Bribery Charges and “Fraud or Deceit”

Regulus, the company that directly hired Alguns, has two top executives with past legal troubles.

The president of Regulus, Lee Tolleson, was indicted in a massive, well-publicized bribery sting in 2010. He was one of 22 arms dealers charged with inflating the price of arms to Gabon, then paying a “commission” to an undercover FBI agent posing as a Gabonese official — a classic kickback scheme.

But the government’s bribery case against Tolleson and others fell apart. A jury deadlocked in 2011, and in 2012, the prosecutors moved to dismiss the charges against Tolleson and his alleged conspirators.

In a statement to BuzzFeed News, Tolleson noted that the charges were dismissed “with prejudice,” meaning they could not be refiled, and pointed to a statement by the judge in the case, scolding the prosecution for its conduct in the investigation.

Tolleson drives a champagne-colored Aston Martin, though he said it’s “water damaged.”

At the time of his indictment, Tolleson was put on a special list of those who are “excluded” from working on federal contracts. He became eligible again when the indictment was dismissed. “I am very proud of the work we do in support of Anti-Terrorism operations around the world,” he told BuzzFeed News.

But for a contract on one of America’s most critical counterterrorism efforts, the inclusion of someone who had been indicted on serious charges is “surprising and troubling,” said professor Charles Tiefer, who teaches contracting law at the University of Baltimore School of Law.

The CEO of Regulus’s parent company, Regulus Global, William M. Somerindyke, also has legal problems in his background, and he is relatively new to the arms business. The former stockbroker first emerged in the public eye in 2004 as part of a group trying to bring the Montreal Expos baseball team to the small city of Norfolk, Virginia.

In 2012, the Virginia State Corporation Commission, which oversees securities sales in the state, found that Somerindyke had committed 12 violations of securities regulations in sales to two investors. Some of those violations involved selling unregistered securities in companies he was affiliated with, and some were “engaging in a course of business operating as a fraud or deceit.” The “fraud or deceit” violations occurred when Somerindyke raised $50,000 from a dentist whom he knew from a local baseball team.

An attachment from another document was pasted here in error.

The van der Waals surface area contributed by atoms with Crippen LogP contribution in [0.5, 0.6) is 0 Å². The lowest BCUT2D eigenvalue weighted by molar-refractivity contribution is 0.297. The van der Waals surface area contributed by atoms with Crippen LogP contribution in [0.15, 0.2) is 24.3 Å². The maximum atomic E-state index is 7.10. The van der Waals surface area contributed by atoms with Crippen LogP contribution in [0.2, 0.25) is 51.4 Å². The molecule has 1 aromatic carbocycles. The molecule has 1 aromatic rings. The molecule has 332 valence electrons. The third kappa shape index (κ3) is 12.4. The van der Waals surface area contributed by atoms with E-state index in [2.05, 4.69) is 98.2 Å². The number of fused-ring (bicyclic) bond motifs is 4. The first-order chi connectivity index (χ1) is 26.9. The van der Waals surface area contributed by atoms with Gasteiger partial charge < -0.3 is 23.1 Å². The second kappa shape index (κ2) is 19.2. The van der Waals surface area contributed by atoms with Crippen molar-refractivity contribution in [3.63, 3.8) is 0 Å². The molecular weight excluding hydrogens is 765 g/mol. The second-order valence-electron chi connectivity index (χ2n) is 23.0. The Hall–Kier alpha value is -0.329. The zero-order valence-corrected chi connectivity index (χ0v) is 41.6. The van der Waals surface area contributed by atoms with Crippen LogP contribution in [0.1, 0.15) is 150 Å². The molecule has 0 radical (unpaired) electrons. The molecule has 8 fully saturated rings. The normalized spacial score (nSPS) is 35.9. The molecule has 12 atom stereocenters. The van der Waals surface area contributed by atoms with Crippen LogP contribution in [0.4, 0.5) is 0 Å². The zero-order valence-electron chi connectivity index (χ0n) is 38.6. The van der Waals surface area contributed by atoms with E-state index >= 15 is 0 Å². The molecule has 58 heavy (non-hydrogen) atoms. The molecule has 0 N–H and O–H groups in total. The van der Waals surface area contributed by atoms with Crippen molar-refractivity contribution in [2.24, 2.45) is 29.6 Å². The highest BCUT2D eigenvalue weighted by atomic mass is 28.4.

The investment was for a company Somerindyke founded named HotSpot, which was supposed to install interactive touchscreen marketing in computer kiosks.

One problem, according to investigators: Somerindyke hadn’t told the dentist, Dr. James Nottingham, that HotSpot had ceased to exist as a legal entity by the time the dentist wrote the checks. Somerindyke, according to the findings, testified that by the time Nottingham invested in HotSpot, the company no longer had “an office, employees, or equipment.”

The Financial Industry Regulatory Authority (FINRA), in a parallel case, concluded he violated securities regulations, engaging in private securities involving companies in which he had an interest and not informing his company he was engaging in outside securities transactions.

In an email to BuzzFeed News, Somerindyke said he accepted the findings of the state of Virginia and FINRA, though he said he objected to the language regulators used to characterize his actions. He did not address all violations, but he wrote, “The essence of the findings of the Commission are that I allowed an offering of securities to be conducted by a company whose official state entity status had lapsed back in 2007.”

“‘You'll double your money, easy,'" he recalled. “I feel like I was taken advantage of."

Nottingham, the dentist who invested with Somerindyke, buying securities in a company that didn’t legally exist, said he’s now embarrassed he ever put his money in. “He told me, ‘You’ll double your money, easy,’” recalled Nottingham, who said that he never recovered any of the $50,000 he invested. “I feel like I was taken advantage of,” Nottingham added. “We played baseball, and he used our connection as teammates. You don’t screw over your teammates!”

Somerindyke, when asked about Nottingham’s comments, denied promising he could double his money and said, “I consider him a friend.”

It’s unclear what SOCOM knew about the backgrounds of the men who were working on arming the Syrian rebels. In his email, Somerindyke said he would have revealed his securities violations if asked but said they were “absolutely not” relevant to his role in contracting for the federal government.

In October, Obama canceled America’s “Train and Equip” program. In its place, the Pentagon now ships arms to existing Syrian rebel units. After the ISIS attacks on Paris and San Bernardino, that effort has taken on fresh urgency.

Purple Shovel, the company that farmed out contracts to Regulus and Alguns, is still in the thick of that effort, according to sources in the arms industry. The company recently sent arms dealers a shopping list, leaked to BuzzFeed News, of powerful weapons that SOCOM wants to buy from Bulgaria, Serbia, and the Czech Republic. The list includes hundreds of grenade launchers, more than 5,000 anti-tank grenades, and 45 Russian-designed machine guns.

Additional reporting by David Djambazov in Bulgaria

Skip to footer